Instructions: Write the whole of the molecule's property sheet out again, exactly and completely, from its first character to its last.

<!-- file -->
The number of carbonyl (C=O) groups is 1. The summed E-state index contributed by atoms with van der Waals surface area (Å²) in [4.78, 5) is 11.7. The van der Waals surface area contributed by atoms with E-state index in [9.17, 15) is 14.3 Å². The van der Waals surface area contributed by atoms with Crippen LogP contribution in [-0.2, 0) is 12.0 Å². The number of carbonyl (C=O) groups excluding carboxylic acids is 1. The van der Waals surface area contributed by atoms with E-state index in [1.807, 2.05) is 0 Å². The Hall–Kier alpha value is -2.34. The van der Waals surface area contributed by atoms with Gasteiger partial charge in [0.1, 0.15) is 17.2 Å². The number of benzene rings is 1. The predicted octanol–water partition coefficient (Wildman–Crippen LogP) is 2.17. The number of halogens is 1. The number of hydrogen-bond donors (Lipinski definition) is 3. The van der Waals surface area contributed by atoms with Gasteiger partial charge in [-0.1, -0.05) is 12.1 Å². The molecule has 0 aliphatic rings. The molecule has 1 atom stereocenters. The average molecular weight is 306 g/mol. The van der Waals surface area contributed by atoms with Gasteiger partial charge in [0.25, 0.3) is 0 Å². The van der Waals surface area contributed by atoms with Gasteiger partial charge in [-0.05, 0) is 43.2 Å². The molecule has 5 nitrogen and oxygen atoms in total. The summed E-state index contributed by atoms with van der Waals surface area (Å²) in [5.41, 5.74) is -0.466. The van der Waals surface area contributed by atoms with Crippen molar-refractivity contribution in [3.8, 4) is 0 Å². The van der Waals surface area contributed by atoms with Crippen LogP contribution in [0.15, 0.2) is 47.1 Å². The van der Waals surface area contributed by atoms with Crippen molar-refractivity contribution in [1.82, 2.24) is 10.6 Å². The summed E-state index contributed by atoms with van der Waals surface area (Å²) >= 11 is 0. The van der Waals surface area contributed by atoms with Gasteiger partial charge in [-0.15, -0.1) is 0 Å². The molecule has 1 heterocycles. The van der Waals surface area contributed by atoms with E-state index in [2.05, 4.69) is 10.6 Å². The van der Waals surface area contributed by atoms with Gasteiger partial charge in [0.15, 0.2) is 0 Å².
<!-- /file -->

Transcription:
The number of carbonyl (C=O) groups is 1. The summed E-state index contributed by atoms with van der Waals surface area (Å²) in [4.78, 5) is 11.7. The van der Waals surface area contributed by atoms with E-state index in [9.17, 15) is 14.3 Å². The van der Waals surface area contributed by atoms with Crippen LogP contribution in [-0.2, 0) is 12.0 Å². The number of carbonyl (C=O) groups excluding carboxylic acids is 1. The van der Waals surface area contributed by atoms with E-state index in [1.807, 2.05) is 0 Å². The Hall–Kier alpha value is -2.34. The van der Waals surface area contributed by atoms with Gasteiger partial charge in [0.1, 0.15) is 17.2 Å². The number of benzene rings is 1. The predicted octanol–water partition coefficient (Wildman–Crippen LogP) is 2.17. The number of halogens is 1. The number of hydrogen-bond donors (Lipinski definition) is 3. The van der Waals surface area contributed by atoms with Gasteiger partial charge in [-0.1, -0.05) is 12.1 Å². The molecule has 0 aliphatic rings. The molecule has 1 atom stereocenters. The average molecular weight is 306 g/mol. The van der Waals surface area contributed by atoms with Gasteiger partial charge in [0.25, 0.3) is 0 Å². The van der Waals surface area contributed by atoms with Gasteiger partial charge in [-0.05, 0) is 43.2 Å². The molecule has 5 nitrogen and oxygen atoms in total. The summed E-state index contributed by atoms with van der Waals surface area (Å²) in [5.41, 5.74) is -0.466. The van der Waals surface area contributed by atoms with Crippen molar-refractivity contribution in [3.8, 4) is 0 Å². The van der Waals surface area contributed by atoms with Crippen LogP contribution in [0.15, 0.2) is 47.1 Å². The van der Waals surface area contributed by atoms with Crippen molar-refractivity contribution in [1.82, 2.24) is 10.6 Å². The summed E-state index contributed by atoms with van der Waals surface area (Å²) >= 11 is 0. The van der Waals surface area contributed by atoms with Gasteiger partial charge in [-0.15, -0.1) is 0 Å². The molecule has 1 heterocycles. The van der Waals surface area contributed by atoms with E-state index in [2.05, 4.69) is 10.6 Å². The van der Waals surface area contributed by atoms with Gasteiger partial charge in [0.15, 0.2) is 0 Å².